Long believed to be the solution to falling production of conventional oil in North America, the sands underwent a major increase in investments in the first half of 2008 when oil prices hit triple digits. New investment fell when oil prices plunged; many development projects are currently in hiatus.

Production of oil from the sands carries with it many serious problems ranging from high per barrel development costs and declining natural gas supplies to large green house gas emissions.

There are several ways the provincial government could slow future development, including restrictions on leases and delays in issuing new project permits. The government has been in a battle with oil sands developers over the issue of increased royalty payments.

As oil prices increase in future years and new drilling opportunities become scarce, their will be increased pressure to increase production from the sands. These pressures will probably come into conflict with the need for Canada to reduce emissions. While efforts are underway to develop lower-emission production from the sands, these are likely to be very expensive and will have to await much higher oil prices.

Quote of the Week

  • “We are pursuing intensive dialogue with the Chinese on the subject of energy security, in which we have raised our concerns about Chinese efforts to lock up oil reserves with long-term contracts. We will continue to engage them on this subject at very senior levels.”

— David Shear, US deputy assistant secretary of state East Asian and Pacific affairs

The Briefs (clips from recent Peak Oil News dailies are indicated by date and item #)

  • McMoRan Exploration Co. announced what it said could be one of the largest oil and natural gas discoveries in the shallow waters of the Gulf of Mexico in decades. The discovery was made at the Davy Jones ultra-deep prospect located on South Marsh Island Block 230 in about 20 feet of water and 10 miles off the Louisiana coast. They estimated the size of the discovery at close to 2 trillion cubic feet of natural gas. (1/12, #21)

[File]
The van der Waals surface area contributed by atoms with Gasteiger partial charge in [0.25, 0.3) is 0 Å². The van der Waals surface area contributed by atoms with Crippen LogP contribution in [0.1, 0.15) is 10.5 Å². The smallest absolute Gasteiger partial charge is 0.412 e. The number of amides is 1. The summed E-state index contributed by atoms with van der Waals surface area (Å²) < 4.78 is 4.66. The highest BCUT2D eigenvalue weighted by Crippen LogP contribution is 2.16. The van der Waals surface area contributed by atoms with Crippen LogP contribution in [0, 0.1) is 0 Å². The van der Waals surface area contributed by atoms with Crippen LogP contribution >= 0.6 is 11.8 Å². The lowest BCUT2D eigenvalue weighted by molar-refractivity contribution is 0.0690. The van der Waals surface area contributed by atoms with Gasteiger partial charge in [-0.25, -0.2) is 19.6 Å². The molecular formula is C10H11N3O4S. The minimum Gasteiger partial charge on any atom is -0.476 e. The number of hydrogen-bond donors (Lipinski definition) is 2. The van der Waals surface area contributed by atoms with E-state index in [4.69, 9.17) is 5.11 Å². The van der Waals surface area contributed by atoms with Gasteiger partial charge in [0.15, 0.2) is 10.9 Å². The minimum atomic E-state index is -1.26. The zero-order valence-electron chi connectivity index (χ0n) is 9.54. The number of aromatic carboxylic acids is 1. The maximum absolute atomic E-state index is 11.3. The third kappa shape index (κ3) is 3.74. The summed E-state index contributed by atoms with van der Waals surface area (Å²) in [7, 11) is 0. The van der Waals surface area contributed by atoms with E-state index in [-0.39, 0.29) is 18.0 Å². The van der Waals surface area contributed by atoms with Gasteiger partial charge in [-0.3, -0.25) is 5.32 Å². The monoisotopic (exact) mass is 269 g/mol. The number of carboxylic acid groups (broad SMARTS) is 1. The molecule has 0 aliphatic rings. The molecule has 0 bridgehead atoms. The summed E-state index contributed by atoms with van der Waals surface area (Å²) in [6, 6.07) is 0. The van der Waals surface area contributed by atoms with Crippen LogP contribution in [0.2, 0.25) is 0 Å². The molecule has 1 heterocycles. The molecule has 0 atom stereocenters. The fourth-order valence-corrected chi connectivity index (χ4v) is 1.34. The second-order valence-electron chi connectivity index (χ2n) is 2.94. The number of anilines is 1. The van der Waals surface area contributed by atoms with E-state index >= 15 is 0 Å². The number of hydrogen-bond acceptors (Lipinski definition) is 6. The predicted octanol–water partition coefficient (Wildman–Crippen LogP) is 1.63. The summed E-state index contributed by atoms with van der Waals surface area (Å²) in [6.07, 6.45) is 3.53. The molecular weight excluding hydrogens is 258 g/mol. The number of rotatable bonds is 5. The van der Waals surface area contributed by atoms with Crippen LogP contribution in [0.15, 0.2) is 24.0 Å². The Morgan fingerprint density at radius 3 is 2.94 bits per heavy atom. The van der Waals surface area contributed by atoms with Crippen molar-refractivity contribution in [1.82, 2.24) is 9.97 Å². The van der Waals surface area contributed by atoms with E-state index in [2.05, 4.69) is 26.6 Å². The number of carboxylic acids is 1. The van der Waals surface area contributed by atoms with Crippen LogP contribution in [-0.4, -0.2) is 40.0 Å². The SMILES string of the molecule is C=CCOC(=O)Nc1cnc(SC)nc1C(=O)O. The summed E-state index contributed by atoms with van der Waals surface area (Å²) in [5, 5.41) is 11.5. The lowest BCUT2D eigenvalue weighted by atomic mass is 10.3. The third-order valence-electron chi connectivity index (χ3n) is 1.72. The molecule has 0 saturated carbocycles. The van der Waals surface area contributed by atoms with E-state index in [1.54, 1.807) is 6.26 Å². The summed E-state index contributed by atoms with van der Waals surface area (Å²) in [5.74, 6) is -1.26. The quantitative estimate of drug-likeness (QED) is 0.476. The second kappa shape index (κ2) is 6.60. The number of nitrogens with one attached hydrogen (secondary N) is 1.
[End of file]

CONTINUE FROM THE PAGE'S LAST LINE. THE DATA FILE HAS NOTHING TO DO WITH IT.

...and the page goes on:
• Oil prices around $80 a barrel are satisfactory and OPEC is unlikely to raise its oil output targets unless prices reach $100, Libya’s top oil official said on Wednesday. The comments indicate that some in OPEC see no need to cap the rise in oil prices. (1/14, #3)
  • An upcoming research expedition to an Arctic island could help start a new wave of oil and gas exploration in Canada’s Far North. The research team, led by the Geological Survey of Canada, will travel to Ellef Ringnes Island next summer to collect data from areas where petroleum resources were first discovered nearly half a century ago. (1/12, #25)
  • Kazakh state oil and gas company said it has proposed that the consortium developing Kazakhstan’s largest oil field Kashagan cut by $3 billion the previous target of $10.4 billion in costs planned to be spent this year. (1/16,#18)
  • As of the end of last year, the Chinese National Petroleum Corp. had 81 projects in 29 countries overseas, including Canada, Kazakhstan, Nigeria, Myanmar, Peru, Venezuela, Chad, Iran, Russia and Oman. (1/15, #12)
  • Iraq’s Kurds are racing ahead of the rest of Iraq in luring oil investment and rebuilding after decades of war and sanctions. But they are in a standoff with Iraqi Prime Minister al-Maliki over how to share the country’s oil resources and where to draw internal boundaries. The dispute, which led al-Maliki to refuse payments to oil companies hired by the Kurds, may jeopardize Iraq’s stability as it approaches the March 7 elections and the pullout of U.S. troops. (1/14, #5)